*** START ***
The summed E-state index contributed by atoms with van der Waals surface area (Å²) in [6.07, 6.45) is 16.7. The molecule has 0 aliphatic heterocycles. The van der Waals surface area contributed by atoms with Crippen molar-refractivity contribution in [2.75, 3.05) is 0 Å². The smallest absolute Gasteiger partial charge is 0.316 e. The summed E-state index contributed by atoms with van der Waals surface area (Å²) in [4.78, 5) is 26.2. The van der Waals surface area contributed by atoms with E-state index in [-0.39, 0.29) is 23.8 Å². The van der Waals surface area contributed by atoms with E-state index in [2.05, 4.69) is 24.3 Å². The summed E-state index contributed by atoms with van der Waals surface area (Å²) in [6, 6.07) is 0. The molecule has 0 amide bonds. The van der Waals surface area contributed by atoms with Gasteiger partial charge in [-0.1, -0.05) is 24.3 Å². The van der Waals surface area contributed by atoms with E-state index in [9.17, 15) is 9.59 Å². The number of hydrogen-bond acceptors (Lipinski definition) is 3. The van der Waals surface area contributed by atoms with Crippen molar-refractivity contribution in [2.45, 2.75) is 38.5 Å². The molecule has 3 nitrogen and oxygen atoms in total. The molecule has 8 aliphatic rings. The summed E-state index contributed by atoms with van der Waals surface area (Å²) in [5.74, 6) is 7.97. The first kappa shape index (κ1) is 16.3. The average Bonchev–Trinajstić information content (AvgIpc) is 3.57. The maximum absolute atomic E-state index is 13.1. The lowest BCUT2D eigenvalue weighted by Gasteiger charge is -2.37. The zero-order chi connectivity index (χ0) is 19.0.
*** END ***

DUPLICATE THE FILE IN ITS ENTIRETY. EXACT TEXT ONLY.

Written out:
The summed E-state index contributed by atoms with van der Waals surface area (Å²) in [6.07, 6.45) is 16.7. The molecule has 0 aliphatic heterocycles. The van der Waals surface area contributed by atoms with Crippen molar-refractivity contribution in [2.75, 3.05) is 0 Å². The smallest absolute Gasteiger partial charge is 0.316 e. The summed E-state index contributed by atoms with van der Waals surface area (Å²) in [4.78, 5) is 26.2. The van der Waals surface area contributed by atoms with E-state index in [-0.39, 0.29) is 23.8 Å². The van der Waals surface area contributed by atoms with E-state index in [2.05, 4.69) is 24.3 Å². The summed E-state index contributed by atoms with van der Waals surface area (Å²) in [6, 6.07) is 0. The molecule has 0 amide bonds. The van der Waals surface area contributed by atoms with Gasteiger partial charge in [-0.1, -0.05) is 24.3 Å². The van der Waals surface area contributed by atoms with E-state index in [9.17, 15) is 9.59 Å². The number of hydrogen-bond acceptors (Lipinski definition) is 3. The van der Waals surface area contributed by atoms with Crippen molar-refractivity contribution in [2.45, 2.75) is 38.5 Å². The molecule has 3 nitrogen and oxygen atoms in total. The molecule has 8 aliphatic rings. The summed E-state index contributed by atoms with van der Waals surface area (Å²) in [5.74, 6) is 7.97. The first kappa shape index (κ1) is 16.3. The average Bonchev–Trinajstić information content (AvgIpc) is 3.57. The maximum absolute atomic E-state index is 13.1. The lowest BCUT2D eigenvalue weighted by Gasteiger charge is -2.37. The zero-order chi connectivity index (χ0) is 19.0.